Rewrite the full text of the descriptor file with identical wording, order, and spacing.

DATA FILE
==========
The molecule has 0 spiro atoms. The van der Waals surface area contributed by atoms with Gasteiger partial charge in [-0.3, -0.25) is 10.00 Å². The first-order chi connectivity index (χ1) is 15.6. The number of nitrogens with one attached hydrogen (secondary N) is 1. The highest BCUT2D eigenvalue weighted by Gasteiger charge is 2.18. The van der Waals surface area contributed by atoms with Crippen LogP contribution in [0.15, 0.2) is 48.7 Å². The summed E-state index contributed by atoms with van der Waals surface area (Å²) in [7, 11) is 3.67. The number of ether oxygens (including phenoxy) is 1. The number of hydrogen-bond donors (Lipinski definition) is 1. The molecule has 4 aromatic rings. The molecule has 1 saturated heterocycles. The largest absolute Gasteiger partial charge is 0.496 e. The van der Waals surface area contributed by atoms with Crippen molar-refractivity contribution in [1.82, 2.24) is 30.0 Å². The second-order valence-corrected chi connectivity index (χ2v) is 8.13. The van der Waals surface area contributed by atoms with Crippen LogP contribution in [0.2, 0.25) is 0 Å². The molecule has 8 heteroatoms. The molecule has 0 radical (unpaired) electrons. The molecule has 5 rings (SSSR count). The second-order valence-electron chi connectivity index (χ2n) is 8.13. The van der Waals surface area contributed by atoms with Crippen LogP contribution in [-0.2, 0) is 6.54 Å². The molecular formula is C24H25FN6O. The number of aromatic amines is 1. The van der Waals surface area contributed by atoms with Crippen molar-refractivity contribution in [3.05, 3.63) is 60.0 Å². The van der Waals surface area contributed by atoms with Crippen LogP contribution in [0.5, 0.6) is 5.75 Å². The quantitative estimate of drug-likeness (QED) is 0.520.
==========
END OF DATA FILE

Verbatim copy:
The molecule has 0 spiro atoms. The van der Waals surface area contributed by atoms with Gasteiger partial charge in [-0.3, -0.25) is 10.00 Å². The first-order chi connectivity index (χ1) is 15.6. The number of nitrogens with one attached hydrogen (secondary N) is 1. The highest BCUT2D eigenvalue weighted by Gasteiger charge is 2.18. The van der Waals surface area contributed by atoms with Crippen LogP contribution in [0.15, 0.2) is 48.7 Å². The summed E-state index contributed by atoms with van der Waals surface area (Å²) in [7, 11) is 3.67. The number of ether oxygens (including phenoxy) is 1. The number of hydrogen-bond donors (Lipinski definition) is 1. The molecule has 4 aromatic rings. The molecule has 1 saturated heterocycles. The largest absolute Gasteiger partial charge is 0.496 e. The van der Waals surface area contributed by atoms with Crippen molar-refractivity contribution in [1.82, 2.24) is 30.0 Å². The second-order valence-corrected chi connectivity index (χ2v) is 8.13. The van der Waals surface area contributed by atoms with Crippen LogP contribution in [0.2, 0.25) is 0 Å². The molecule has 8 heteroatoms. The molecule has 0 radical (unpaired) electrons. The molecule has 5 rings (SSSR count). The second-order valence-electron chi connectivity index (χ2n) is 8.13. The van der Waals surface area contributed by atoms with Crippen LogP contribution in [-0.2, 0) is 6.54 Å². The molecular formula is C24H25FN6O. The number of aromatic amines is 1. The van der Waals surface area contributed by atoms with Crippen molar-refractivity contribution in [3.05, 3.63) is 60.0 Å². The van der Waals surface area contributed by atoms with Crippen LogP contribution in [0.5, 0.6) is 5.75 Å². The quantitative estimate of drug-likeness (QED) is 0.520.